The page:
Murder at the Savoy by Maj Sjöwall and Per Wahlöö


Murder at the Savoy was first published in 1970 under the title Polis, polis, potatismos. This is the sixth book in the Martin Beck series and the sixth I’ve read in chronological order. The Swedish title is explained in a scene where Gunvald Larsson gets mad with two miserably lazy policemen, Kristiansson and Kvant. This two had, instead of obeying his orders to arrest a suspect at Arlanda airport, been arguing with a man whose three-year-old son had shouted ‘polis, polis, potatismo’, literally ‘police, police, mashed potatoes’, while the two policemen were eating a hot dog with mashed potatoes. This rhyme was used in the sixties by young Swedes when calling policemen pigs chanting ‘polis, polis, potatisgris‘, literally ‘police, police, potato pig’, a play on words with no translation.

The argument is simple. Viktor Palgrem, a wealthy Swedish businessman, whose interests are not always legitimate, is shot in the head during a dinner at the Hotel Savoy in Malmö. The local police assume that his murder was driven by political or corporate interests, given the relevance of Palgrem. Inspector Martin Beck is sent from Stockholm to lead the investigation.

To my taste the more books I read in this series, the more I like them. For me this is one of the best so far. In this case Söjwall and Wahlöö have increased the strong political content and social criticism presented in all their work, but not so evident on their previous books. This goes without saying that it doesn’t mean a diminishing interest in the plot, but quite the opposite, Murder at the Savoy is a superb police procedural. The argument is well developed and the characters are credible and endearing; they will remain in our memory long after reading this book. The influence on Henning Mankell’s Wallander series is very clear. A real pleasure. Strongly recommended, best with the rest of the books in the series.

Murder at the Savoy has been reviewed by Maxine at Euro Crime and Norman at Crime Scraps.

Read an excerpt HERE (with an Introduction by Michael Carlson) in the English version.

Read an Introduction by Arne Dahl (In Spanish) in the Spanish version.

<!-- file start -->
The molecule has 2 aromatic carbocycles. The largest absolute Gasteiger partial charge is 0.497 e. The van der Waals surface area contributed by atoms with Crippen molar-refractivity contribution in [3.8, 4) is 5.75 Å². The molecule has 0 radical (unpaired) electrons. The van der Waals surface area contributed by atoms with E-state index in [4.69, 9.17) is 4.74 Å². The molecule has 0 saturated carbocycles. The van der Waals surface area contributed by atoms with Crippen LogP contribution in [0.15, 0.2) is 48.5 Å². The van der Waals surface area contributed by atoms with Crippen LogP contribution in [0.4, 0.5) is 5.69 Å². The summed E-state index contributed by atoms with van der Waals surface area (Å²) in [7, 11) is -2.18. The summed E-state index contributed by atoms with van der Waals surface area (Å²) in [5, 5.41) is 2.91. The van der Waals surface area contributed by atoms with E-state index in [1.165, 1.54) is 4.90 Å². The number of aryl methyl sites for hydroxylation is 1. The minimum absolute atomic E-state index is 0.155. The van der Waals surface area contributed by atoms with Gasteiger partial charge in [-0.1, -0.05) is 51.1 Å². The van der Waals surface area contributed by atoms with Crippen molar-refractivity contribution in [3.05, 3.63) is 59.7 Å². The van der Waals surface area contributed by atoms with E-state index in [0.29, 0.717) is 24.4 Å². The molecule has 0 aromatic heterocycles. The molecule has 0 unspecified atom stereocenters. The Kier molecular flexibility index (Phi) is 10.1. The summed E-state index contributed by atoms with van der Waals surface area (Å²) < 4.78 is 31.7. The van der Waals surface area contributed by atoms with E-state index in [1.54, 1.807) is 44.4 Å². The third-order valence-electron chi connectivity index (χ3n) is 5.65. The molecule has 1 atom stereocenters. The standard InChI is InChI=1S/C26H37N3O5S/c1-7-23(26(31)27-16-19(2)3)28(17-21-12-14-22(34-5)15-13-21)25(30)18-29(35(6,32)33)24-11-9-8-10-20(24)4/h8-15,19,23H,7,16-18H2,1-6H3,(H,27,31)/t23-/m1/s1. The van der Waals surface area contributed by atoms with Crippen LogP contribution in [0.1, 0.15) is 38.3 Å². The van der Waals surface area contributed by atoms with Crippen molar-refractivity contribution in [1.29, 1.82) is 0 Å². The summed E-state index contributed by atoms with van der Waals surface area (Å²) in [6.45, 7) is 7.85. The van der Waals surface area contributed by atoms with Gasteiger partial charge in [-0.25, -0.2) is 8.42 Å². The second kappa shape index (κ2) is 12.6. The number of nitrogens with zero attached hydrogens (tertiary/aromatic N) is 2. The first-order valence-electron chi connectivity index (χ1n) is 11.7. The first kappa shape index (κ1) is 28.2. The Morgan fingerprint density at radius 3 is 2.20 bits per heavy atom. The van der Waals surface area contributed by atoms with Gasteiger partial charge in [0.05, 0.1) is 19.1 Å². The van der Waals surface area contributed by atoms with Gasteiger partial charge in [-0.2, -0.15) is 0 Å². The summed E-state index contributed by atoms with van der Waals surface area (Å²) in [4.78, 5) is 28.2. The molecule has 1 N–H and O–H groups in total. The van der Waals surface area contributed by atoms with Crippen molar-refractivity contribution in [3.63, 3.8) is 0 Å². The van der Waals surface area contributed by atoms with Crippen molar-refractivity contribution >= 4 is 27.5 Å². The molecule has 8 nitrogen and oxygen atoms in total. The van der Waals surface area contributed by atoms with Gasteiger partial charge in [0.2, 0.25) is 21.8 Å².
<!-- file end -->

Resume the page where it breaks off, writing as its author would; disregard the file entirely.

Maj Söjwall & Per Wahlöö

Original title: Polis, polis, potatismos (1970)

Asesinato en el Savoy

Traducción: Martin Lexell y Manuel Abella, 2010

RBA Libros, 2010

Number of pages: 272

ISBN: 978-84-9867-831-4

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15 thoughts on “Murder at the Savoy by Maj Sjöwall and Per Wahlöö

  1. >José Ignacio – Thanks so much for this fine review. I’m also very glad you’re enjoying Sjöwall and Wahlöö’s Martin Beck series as much as you are. To me, it’s one of the finest police procedural series there is. I look forward to reading your reviews of the next books in the series.

  2. >Lovely review, Jose Ignacio, and I agree, these books are really fantasstic. I enjoyed each one more than the last too, I think – and I was sad to have read the last one (The Terrorists) earlier this year. A truly great, and enduring, series, both talented and intelligent. (Even if one does not agree with all the points, they are intelligently constructed.)

  3. >Is it true that Sjöwall and Wahlöo are an antecedent for Mankell´s Wallander series?I have read several of Mankell books because I always enjoy the swedish setting as I spent some months there as a student, but the novels are nothing out of the ordinary (for me). I am more on the Dorothy L. Sayer Lord Peter line. Thankyou for the review(by the way. do you like Flamenco?)

  4. >Margot appreciate your comment.Maxine, fully agree with you.Dr. J. The Wallander series is very much in debt with Söjwal and Wahlöö, maybe I'll right a post about it later on. But I do like Wallander very much. Flamenco is different, probably genetic. One of my grandmothers was from Andalusia.

  5. >What a lovely review. I only recently discovered these books and read the first one earlier this year. I plan to read them all in order too so it will be a while until I get to this one. I love knowing I have so many excellent books to look forward to

  6. >Jose Ignacio-I finished Murder at the Savoy and my immediate reaction was I wanted to read the tenth and last book for me. [number 7 in the series]I even ordered some of the other books in the series that I had read years ago as my versions had a much smaller print font. I can't manage small fonts now.People who are just starting on the series have a real treat ahead of them. I read six of them more than 20 years ago, and have forgotten a lot of the details, so will be able to enjoy them again thanks to the Harper Perennial editions.

  7. >Thanks, I think RBA eds. are now selling these (Sjöwalland Wahlöo books by 4,95€ at the nwes agent)As I told you last week I am a great fan of Dexter´s Morse stories and think that Wallander copies a lot from him (e.g. Morse got diabetes and Wallander too, Morse dies and wallander ends…)

  8. >I don´t remember much of this book (so perhaps it is time to reread them again soon?), but I remember the stupidity of Kristiansson and Kvant quite clearly. And the funny thing is that in "Pippi Longstocking" there is a couple of policemen, Kling and Klang, who are just as stupid.

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